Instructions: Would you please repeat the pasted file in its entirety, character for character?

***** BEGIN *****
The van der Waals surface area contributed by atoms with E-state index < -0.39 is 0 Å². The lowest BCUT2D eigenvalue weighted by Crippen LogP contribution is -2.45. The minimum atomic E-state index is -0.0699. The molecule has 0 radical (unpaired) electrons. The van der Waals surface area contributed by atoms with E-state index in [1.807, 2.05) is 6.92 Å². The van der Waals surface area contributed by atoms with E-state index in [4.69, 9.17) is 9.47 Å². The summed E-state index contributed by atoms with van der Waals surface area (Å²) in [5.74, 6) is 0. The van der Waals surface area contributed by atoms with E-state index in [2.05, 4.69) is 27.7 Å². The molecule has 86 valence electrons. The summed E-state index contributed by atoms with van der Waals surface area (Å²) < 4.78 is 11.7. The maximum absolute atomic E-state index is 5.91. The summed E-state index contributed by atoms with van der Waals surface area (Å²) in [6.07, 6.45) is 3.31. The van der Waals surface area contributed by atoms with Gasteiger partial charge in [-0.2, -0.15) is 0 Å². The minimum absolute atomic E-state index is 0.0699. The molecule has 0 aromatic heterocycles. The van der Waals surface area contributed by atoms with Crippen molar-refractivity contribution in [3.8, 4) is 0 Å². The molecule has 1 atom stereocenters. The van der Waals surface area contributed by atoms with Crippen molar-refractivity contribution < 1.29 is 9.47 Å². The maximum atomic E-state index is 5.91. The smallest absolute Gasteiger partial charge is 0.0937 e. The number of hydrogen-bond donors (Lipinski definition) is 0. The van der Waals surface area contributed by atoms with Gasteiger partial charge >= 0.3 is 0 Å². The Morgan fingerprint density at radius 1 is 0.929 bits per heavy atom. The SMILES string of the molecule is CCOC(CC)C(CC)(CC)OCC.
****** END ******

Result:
The van der Waals surface area contributed by atoms with E-state index < -0.39 is 0 Å². The lowest BCUT2D eigenvalue weighted by Crippen LogP contribution is -2.45. The minimum atomic E-state index is -0.0699. The molecule has 0 radical (unpaired) electrons. The van der Waals surface area contributed by atoms with E-state index in [1.807, 2.05) is 6.92 Å². The van der Waals surface area contributed by atoms with E-state index in [4.69, 9.17) is 9.47 Å². The summed E-state index contributed by atoms with van der Waals surface area (Å²) in [5.74, 6) is 0. The van der Waals surface area contributed by atoms with E-state index in [2.05, 4.69) is 27.7 Å². The molecule has 86 valence electrons. The summed E-state index contributed by atoms with van der Waals surface area (Å²) < 4.78 is 11.7. The maximum absolute atomic E-state index is 5.91. The summed E-state index contributed by atoms with van der Waals surface area (Å²) in [6.07, 6.45) is 3.31. The van der Waals surface area contributed by atoms with Gasteiger partial charge in [-0.2, -0.15) is 0 Å². The minimum absolute atomic E-state index is 0.0699. The molecule has 0 aromatic heterocycles. The van der Waals surface area contributed by atoms with Crippen molar-refractivity contribution in [3.8, 4) is 0 Å². The molecule has 1 atom stereocenters. The van der Waals surface area contributed by atoms with Crippen molar-refractivity contribution < 1.29 is 9.47 Å². The maximum atomic E-state index is 5.91. The smallest absolute Gasteiger partial charge is 0.0937 e. The number of hydrogen-bond donors (Lipinski definition) is 0. The van der Waals surface area contributed by atoms with Gasteiger partial charge >= 0.3 is 0 Å². The Morgan fingerprint density at radius 1 is 0.929 bits per heavy atom. The SMILES string of the molecule is CCOC(CC)C(CC)(CC)OCC.